Rett syndrome occurs worldwide in 1 of every 10,000 female births, and is even rarer in boys. Rett syndrome can present with a wide range of disability ranging from mild to severe. The course and severity of Rett syndrome is determined by the location, type and severity of the mutation and X-inactivation. (

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October 12, 2020
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Choline, B-vitamins and Autism

The relevance of choline for brain development is well established and choline supplementation has been used in a set of neurological diseases to improve brain outcomes [1, 2]. Choline supplementation in a mouse model of autism improved social interaction and anxiety-like behavior [3]. Rett Syndrome, the most common autism spectrum disorder in females, is a neurodevelopmental disorder characterized by an apparent healthy postnatal development, lasting until 6-18 months old, followed by a rapid regression in language, loss of motor skills, impaired social interaction, anxiety, and the onset of repetitive behaviors [4, 5]. Currently, there is no cure for Rett Syndrome; however, there is encouraging data that suggests that supplemental choline can help.  

In a mouse model of Rett Syndrome, supplementing infant pups with extra choline resulted in improved behavior [6]. In many people Rett Syndrome is caused by gene mutation that creates a metabolic roadblock in methylation. Methylation is important because it is needed to make many important molecules needed by brain, and also, it is needed to control the expression of many genes. Choline, folate and vitamins B12 and B6 are all involved in methylation and it may be that choline has some beneficial effects in autism because of its role in methylation. So far, the best evidence for a role for choline is based on studies in mice, but hopefully studies in people will begin soon.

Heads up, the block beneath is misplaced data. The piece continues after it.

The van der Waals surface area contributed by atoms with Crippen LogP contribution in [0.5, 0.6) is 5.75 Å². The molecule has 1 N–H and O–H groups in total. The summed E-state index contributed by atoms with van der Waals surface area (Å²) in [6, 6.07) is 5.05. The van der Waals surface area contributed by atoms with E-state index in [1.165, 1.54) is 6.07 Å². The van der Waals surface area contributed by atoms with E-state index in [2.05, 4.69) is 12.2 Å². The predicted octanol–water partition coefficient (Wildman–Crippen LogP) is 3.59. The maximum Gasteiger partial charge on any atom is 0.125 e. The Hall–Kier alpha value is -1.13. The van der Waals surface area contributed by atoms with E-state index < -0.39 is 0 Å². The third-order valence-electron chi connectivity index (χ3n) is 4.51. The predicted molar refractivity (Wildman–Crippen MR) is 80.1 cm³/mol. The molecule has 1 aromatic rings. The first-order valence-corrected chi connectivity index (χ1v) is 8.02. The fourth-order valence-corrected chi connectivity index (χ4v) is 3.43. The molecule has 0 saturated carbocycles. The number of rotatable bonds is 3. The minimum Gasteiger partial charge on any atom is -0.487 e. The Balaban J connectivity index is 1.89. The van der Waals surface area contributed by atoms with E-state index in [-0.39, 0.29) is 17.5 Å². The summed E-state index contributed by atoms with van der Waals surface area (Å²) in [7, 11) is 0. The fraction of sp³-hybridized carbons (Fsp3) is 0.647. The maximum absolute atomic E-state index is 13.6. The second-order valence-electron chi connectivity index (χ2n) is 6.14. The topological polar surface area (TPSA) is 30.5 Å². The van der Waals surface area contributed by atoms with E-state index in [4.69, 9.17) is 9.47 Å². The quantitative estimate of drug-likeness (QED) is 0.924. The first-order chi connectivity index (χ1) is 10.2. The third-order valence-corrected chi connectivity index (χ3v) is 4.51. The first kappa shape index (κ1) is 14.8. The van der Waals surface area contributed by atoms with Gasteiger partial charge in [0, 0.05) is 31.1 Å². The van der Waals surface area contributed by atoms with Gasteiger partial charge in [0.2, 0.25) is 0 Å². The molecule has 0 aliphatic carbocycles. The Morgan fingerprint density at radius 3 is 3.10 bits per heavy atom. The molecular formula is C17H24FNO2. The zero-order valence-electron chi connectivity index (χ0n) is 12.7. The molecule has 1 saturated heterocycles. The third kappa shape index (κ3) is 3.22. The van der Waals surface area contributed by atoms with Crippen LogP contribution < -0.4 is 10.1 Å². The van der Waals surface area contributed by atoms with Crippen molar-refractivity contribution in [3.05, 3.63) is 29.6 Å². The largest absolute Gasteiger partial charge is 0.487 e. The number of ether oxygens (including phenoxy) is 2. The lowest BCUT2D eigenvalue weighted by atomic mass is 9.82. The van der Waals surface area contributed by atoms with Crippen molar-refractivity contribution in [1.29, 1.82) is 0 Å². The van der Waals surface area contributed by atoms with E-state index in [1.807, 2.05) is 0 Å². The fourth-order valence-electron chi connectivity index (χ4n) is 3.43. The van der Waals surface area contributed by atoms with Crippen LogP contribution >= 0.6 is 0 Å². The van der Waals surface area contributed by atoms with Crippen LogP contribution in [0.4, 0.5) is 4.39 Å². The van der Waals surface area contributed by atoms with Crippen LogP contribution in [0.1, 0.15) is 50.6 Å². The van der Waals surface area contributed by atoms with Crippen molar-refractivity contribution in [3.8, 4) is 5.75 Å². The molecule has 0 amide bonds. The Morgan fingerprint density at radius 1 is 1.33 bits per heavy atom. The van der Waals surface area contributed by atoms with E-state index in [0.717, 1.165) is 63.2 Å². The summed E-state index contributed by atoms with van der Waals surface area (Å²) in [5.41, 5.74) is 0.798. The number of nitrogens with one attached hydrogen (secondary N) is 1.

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:the introduction of a methyl radical into a substance The methylation of metals (that is, the substitution of a metal atom for the hydrogen atom of the hydroxyl group of a methyl alcohol molecule) can result in the metal's becoming volatile.— Corale L. Brierle‍especially: DNA METHYLATION‍As cells begin to specialize into adult tissues, methylation seems to inactivate genes that are no longer needed.— John Travis‍

Rett Syndrome
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Rett Syndrome

Rett syndrome is a rare genetic neurological disorder that occurs almost exclusively in girls and leads to severe impairments, affecting nearly every aspect of the child’s life: their ability to speak, walk, eat, and even breathe easily. The hallmark of Rett syndrome is near constant repetitive hand movements. Rett syndrome is usually recognized in children between 6 to 18 months as they begin to miss developmental milestones or lose abilities they had gained. Rett syndrome is caused by mutations on the X chromosome on a gene called MECP2. There are more than 900 different mutations found on the MECP2 gene.

Who Wrote This X Fact
Steven H. Zeisel MD PhD
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Dr. Zeisel is the Kenan Distinguished University Professor in the Department of Nutrition in the Gillings School of Global Public Health and School of Medicine at the University of North Carolina at Chapel Hill. Dr. Zeisel earned his MD from Harvard Medical School in 1975, was a resident in pediatrics at Yale University from 1975–1977 and earned his PhD in nutrition at the Massachusetts Institute of Technology in 1980. Dr. Zeisel is the Director of the UNC Nutrition Research Institute and Director of the UNC Nutrition and Obesity Research Center (one of 12 centers of excellence funded by the US NIH), North Carolina. Dr. Zeisel and his research team focus on the essential nutrient choline which is especially important during pregnancy and lactation, as choline is critical for brain and eye development. Dr. Zeisel has authored more than 380 scientific publications.


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